• Insomnia.
  • Often agitated or restless.
  • Physical aches or pain.
  • Using drugs or alcohol.
  • Self-harm.

If you notice your teen (or any loved one) experiencing any of these symptoms, it may be the time to open the discussion and see how you can help. However, it’s also important to realize that exhibiting one or more of these symptoms does not mean that your teen has depression. Teen years are notoriously turbulent and certain actions, such as irritability or issues sleeping, could easily point to other issues. This is why it’s so important to talk with your teen to assess what exactly they need.



If your teen is suffering from depression, it may initially seem overwhelming. You’re not a doctor, so how could you possibly help them through this condition? What matters most is that you begin with open and clear communication. You may not be able to completely help you teen understand and cope with their depression, but you’ll still play a critical role in helping direct them to the appropriate source of help. It’s important to first have the conversation and try to understand what exactly your teen is experiencing.

If you and your teen agree that additional help is needed, you should then consult your doctor or a trusted mental health professional. If you’ve never worked with a mental health expert before, your general practitioner will be able to refer you to a trusted and experienced individual who can help.

In many cases, psychotherapy or “talk therapy” is extremely effective in helping people recognize and then cope with their depression. Depression doesn’t simply go away, but you can develop habits that help you deal with the symptoms and live a happy, healthy, and productive life. Of course, each case of depression is unique, which is why it’s so critical to work with a professional who can diagnose and then develop a personalized treatment plan.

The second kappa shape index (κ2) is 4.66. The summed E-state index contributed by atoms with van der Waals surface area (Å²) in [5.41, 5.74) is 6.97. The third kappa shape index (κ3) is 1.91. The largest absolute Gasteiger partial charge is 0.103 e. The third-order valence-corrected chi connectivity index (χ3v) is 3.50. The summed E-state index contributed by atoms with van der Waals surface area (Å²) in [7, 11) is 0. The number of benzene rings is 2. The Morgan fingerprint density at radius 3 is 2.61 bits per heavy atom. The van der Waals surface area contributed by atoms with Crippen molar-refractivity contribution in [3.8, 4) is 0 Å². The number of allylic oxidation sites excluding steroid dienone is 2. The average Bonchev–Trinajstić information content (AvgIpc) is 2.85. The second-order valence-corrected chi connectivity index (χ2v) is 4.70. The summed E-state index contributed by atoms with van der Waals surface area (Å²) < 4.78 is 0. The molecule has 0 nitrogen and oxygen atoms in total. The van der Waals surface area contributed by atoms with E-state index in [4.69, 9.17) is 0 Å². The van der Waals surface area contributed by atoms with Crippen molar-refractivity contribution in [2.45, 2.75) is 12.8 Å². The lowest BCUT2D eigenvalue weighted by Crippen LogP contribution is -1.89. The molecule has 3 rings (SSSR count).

Millions of people all over the world experience depression. While individuals of any age may experience this mental health disorder, depression is often prevalent in teens and young adults. Dealing with depression makes the struggles of adolescence even more challenging as they have to cope with daily challenges while combating depression. While teen depression is certainly a challenge, this doesn’t mean it’s hopeless. If you notice the symptoms of depression in teens in one of your loved ones, you can take steps to help them.

There are many ways to help a teen who is experiencing depression. First, it’s important to listen and open the lines of communication. Talking about this mental health condition and actually confronting it is a very important and often difficult first step. Focus on coming from a place of love and compassion when beginning this conversation. If your teen wants to seek out professional help, contact your doctor for a referral to a trusted mental health expert. By working with an expert in the field, you can set your teen on the best path toward recovery and get them the help they need.